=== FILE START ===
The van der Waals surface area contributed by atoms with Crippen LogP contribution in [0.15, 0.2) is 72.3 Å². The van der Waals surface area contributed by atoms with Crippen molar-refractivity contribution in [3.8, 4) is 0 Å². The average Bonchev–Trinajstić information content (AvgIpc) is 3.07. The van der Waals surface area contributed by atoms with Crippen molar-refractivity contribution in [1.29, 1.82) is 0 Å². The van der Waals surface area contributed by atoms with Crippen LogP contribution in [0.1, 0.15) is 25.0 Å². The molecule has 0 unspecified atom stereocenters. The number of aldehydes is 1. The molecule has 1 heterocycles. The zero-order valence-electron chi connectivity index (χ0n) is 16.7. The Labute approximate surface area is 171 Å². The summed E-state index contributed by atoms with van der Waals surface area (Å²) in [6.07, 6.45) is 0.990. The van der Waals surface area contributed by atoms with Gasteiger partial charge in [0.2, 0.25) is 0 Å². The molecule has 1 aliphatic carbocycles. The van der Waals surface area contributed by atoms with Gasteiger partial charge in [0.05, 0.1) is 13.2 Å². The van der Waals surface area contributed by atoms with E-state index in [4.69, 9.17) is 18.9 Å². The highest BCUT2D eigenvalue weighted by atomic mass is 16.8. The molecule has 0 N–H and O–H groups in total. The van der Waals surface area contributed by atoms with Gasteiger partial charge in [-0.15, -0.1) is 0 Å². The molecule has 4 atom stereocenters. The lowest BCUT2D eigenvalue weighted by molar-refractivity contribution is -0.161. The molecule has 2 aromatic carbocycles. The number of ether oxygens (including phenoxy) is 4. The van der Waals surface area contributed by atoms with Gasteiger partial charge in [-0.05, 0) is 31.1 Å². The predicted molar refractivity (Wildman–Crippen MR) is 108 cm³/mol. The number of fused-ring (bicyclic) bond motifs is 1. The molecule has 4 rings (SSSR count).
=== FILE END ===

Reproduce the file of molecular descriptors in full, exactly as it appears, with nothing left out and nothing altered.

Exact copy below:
The van der Waals surface area contributed by atoms with Crippen LogP contribution in [0.15, 0.2) is 72.3 Å². The van der Waals surface area contributed by atoms with Crippen molar-refractivity contribution in [3.8, 4) is 0 Å². The average Bonchev–Trinajstić information content (AvgIpc) is 3.07. The van der Waals surface area contributed by atoms with Crippen molar-refractivity contribution in [1.29, 1.82) is 0 Å². The van der Waals surface area contributed by atoms with Crippen LogP contribution in [0.1, 0.15) is 25.0 Å². The molecule has 0 unspecified atom stereocenters. The number of aldehydes is 1. The molecule has 1 heterocycles. The zero-order valence-electron chi connectivity index (χ0n) is 16.7. The Labute approximate surface area is 171 Å². The summed E-state index contributed by atoms with van der Waals surface area (Å²) in [6.07, 6.45) is 0.990. The van der Waals surface area contributed by atoms with Gasteiger partial charge in [0.2, 0.25) is 0 Å². The molecule has 1 aliphatic carbocycles. The van der Waals surface area contributed by atoms with Gasteiger partial charge in [0.05, 0.1) is 13.2 Å². The van der Waals surface area contributed by atoms with E-state index in [4.69, 9.17) is 18.9 Å². The highest BCUT2D eigenvalue weighted by atomic mass is 16.8. The molecule has 0 N–H and O–H groups in total. The van der Waals surface area contributed by atoms with Gasteiger partial charge in [-0.15, -0.1) is 0 Å². The molecule has 4 atom stereocenters. The lowest BCUT2D eigenvalue weighted by molar-refractivity contribution is -0.161. The molecule has 2 aromatic carbocycles. The number of ether oxygens (including phenoxy) is 4. The van der Waals surface area contributed by atoms with Gasteiger partial charge in [-0.05, 0) is 31.1 Å². The predicted molar refractivity (Wildman–Crippen MR) is 108 cm³/mol. The number of fused-ring (bicyclic) bond motifs is 1. The molecule has 4 rings (SSSR count).